Longwoods Blog

The War of 1812 was fought along Longwoods Road in southwest Ontario. Canada held its ground, went to Washington to help the British burn down the White House and the Americans just left. This video will provide you a glimpse of one battle as portrayed by Rick Mercer. It’s an historic road and very Canadian. Here’s how we adopted its name.

During my first years in Canada I lived only a 20-minute drive from Longwoods Road. I admit that the unresolved battles fought along its route were far from my mind as I concentrated more on the fight between Wolf and Montcalm on the Plains of Abraham – decidedly won by the Canadians. Their battle was the topic of a speech that won me a series of speaking contests in towns on either side of Longwoods Road. A grade 4 student and an immigrant kid with something to prove. My schooling continued.

While tolerating a stoic upbringing and accepting a narrowly deserved undergraduate degree from Calvin College in Michigan, Bill Siegel, then a total stranger to me, received his PhD from the University of Michigan – just down the road. I-96 that is. I turned to business in Toronto and Bill moved on to teach psychology, research methods and statistics at the University of Western Ontario. While teaching at Western, he bought a scenic 125 acre farm in the Thames River Valley, just south of the Longwoods Road. The farm included 70 acres of hardwood forest that was part of the original Longwoods, which stretched from London to Detroit in the 19th century.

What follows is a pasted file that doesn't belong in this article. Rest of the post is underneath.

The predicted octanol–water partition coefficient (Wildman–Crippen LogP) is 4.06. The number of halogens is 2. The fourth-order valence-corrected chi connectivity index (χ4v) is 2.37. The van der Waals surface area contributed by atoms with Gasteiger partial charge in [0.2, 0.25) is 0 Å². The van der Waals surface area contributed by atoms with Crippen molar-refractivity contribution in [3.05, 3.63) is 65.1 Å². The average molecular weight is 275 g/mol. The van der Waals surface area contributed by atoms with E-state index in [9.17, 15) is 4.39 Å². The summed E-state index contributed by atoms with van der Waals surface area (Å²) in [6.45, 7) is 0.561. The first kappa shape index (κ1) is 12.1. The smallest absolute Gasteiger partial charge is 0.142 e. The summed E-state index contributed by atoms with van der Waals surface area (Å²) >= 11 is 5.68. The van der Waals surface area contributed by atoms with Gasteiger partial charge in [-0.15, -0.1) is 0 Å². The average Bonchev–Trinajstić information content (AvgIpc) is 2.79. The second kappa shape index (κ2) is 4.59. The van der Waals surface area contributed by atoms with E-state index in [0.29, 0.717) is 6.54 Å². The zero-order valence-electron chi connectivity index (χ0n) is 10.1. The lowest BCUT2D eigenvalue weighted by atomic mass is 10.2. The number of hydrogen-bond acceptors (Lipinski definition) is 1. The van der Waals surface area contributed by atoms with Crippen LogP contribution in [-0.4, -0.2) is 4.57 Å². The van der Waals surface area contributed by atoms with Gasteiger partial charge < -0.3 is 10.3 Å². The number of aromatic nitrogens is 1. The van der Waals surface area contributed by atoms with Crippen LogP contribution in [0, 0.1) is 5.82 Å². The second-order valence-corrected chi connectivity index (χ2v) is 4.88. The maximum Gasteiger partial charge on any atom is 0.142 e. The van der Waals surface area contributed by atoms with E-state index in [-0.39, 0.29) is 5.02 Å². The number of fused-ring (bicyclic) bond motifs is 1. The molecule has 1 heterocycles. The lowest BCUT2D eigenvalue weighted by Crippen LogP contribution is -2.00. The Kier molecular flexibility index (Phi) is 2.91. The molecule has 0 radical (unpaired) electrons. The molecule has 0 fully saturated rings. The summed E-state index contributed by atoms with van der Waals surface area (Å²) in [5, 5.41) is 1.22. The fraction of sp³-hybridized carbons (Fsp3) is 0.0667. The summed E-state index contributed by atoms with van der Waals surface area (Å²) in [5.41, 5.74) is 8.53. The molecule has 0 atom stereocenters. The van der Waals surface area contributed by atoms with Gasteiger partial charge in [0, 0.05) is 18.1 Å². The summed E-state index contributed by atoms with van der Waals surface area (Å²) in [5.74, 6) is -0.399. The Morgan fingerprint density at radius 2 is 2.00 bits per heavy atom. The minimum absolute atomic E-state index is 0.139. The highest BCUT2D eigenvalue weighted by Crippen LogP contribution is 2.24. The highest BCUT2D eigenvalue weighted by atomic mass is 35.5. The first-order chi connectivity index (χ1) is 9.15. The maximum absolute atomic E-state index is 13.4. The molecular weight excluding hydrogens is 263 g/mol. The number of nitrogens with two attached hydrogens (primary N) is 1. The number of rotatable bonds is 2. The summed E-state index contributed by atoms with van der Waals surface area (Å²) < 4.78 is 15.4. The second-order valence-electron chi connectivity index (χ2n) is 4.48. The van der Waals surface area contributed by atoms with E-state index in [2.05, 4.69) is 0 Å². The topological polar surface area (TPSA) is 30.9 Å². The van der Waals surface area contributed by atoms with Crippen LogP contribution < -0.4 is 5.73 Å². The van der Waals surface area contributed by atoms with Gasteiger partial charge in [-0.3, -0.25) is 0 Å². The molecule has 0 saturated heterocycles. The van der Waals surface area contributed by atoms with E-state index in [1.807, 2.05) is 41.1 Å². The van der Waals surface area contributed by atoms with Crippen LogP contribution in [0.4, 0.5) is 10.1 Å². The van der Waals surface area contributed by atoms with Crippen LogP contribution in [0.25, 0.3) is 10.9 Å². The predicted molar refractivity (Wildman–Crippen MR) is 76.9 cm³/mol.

When Bill switched careers from academe to business, he sold his farm in the Longwoods, and used the capital to become an entrepreneur. “I lost the farm” he told me, “but gained a company, which in gratitude I named Longwoods.”

Siegel was focused on providing research services in support of governments and corporations. By the time we met I was providing corporate publishing services for similar clients. Over time we started collaborating and eventually it made sense that my organization adopt the same corporate label. Its history and location resonated. Subsequently I transformed into a publisher dedicated to healthcare, while he set the standard of excellence in research focused on economic development and tourism.

I am writing this on the 100th anniversary of the War of 1812 fought along the Longwoods. Today Bill Siegel and I work on both sides of the border fully cognizant that nothing was settled in 1812 and that Canada is still above it all. O Canada! O Say can you see!

W. Anton Hart
Longwoods Publishing
| Longwoods International

June 18, 2012 | on this day in history, 200 years ago, a faction of the US Congress known as the “War Hawks” had been advocating war with Britain for several years and had not hidden their hopes that a U.S. invasion of Canada might result in significant territorial land gains for the United States.

And today The Royal Canadian Mint Announces Series of Five Commemorative Circulation Coins Celebrating the 200th Anniversary of the War of 1812. Motrin

This entry was posted on Tuesday, June 19th, 2012 at 9:15 am and is filed under Longwoods Online.